Upstate New York resident Anthony Mancinelli worked as a barber for 96 years, from the age of 12 until 6 weeks before his death at the age of 108. When he began cutting hair in 1923, he charged 25 cents for his services. Leading up to his death in 2019, he charged $19 for a haircut.
After four months of rejections Kim O’Grady added ‘Mr.’ to his name on resume/CV and almost immediately landed a job.
From 1897 until 1996 the federal government had a board of tea testers whose job was to make sure that imported tea was good enough to be sold in the US.
In the 1800’s, sewer-hunters scavenged the London sewers for bones, fragments of rope, miscellaneous bits of metal, silver cutlery, and coins. Paradoxically, the men were strong, robust and even florid in complexion, often surprisingly long-lived–thanks to their strengthened immune systems.
One of the most sought-after jobs in Venice is that of gondolier. There are only 425 licenses issued, and applicants must be Venetian by birth. Apprenticeships involve over 400 hours of training, and when a gondolier dies the license passes to the beneficiary, who then decides the replacement.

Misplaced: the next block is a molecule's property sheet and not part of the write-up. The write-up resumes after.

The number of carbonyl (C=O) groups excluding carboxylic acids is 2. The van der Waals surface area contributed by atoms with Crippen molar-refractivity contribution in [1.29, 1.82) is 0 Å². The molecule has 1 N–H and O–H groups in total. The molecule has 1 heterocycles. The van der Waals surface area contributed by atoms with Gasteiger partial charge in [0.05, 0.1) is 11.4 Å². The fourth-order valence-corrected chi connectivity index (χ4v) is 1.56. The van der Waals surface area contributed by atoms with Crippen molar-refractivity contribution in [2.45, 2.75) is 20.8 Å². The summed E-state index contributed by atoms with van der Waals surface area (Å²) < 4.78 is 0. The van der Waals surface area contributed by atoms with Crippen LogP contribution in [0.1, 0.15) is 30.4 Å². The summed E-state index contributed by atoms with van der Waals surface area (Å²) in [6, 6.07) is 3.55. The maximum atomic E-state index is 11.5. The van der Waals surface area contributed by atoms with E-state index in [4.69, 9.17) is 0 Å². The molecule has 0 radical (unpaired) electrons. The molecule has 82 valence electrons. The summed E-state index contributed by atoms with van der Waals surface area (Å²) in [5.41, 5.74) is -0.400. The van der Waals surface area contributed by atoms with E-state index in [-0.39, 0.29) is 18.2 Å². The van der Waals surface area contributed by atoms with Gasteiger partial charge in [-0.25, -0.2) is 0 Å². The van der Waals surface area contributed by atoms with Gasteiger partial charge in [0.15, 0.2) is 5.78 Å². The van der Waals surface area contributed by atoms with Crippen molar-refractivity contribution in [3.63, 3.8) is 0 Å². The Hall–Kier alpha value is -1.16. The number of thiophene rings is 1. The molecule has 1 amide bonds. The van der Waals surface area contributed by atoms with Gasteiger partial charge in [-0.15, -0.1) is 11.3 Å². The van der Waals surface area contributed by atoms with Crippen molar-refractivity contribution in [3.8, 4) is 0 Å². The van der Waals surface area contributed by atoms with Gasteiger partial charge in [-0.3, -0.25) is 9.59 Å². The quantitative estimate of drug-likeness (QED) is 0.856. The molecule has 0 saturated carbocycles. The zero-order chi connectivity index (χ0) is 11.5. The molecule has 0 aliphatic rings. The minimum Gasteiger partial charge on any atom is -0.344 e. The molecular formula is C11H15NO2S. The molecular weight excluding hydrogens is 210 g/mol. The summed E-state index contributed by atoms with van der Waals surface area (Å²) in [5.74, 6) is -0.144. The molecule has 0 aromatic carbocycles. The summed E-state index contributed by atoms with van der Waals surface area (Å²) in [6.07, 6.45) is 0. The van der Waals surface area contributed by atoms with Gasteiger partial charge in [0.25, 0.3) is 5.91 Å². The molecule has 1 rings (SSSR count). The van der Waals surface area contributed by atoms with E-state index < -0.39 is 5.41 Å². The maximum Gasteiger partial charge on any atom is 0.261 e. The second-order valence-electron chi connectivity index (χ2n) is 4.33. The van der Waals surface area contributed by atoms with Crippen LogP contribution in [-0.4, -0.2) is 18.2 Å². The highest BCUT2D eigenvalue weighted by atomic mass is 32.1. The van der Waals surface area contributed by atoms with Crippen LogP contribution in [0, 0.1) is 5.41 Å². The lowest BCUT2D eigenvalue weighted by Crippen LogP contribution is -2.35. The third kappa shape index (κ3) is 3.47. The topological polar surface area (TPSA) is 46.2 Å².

Pet food tasters (humans) serve as professional quality control for pet food. They make up to $120k/year.
In 2006, Guy Goma showed up at the BBC for a job interview as a computer technician. He was mistaken for Guy Kewney, a computer expert, and put on live TV to discuss a judicial verdict. Despite his amazing performance faking his way through the segment, he did not get the job.
In 1950, several store owners independently realized that they could draw big crowds by having a woman sleeping in a bed as a window display.
Sanitation workers in Karachi, Pakistan are often completely submerged in raw sewage as they work, using their bare hands and feet to move sludge.
An estimated 80% of available jobs in the U.S. never get posted or advertised.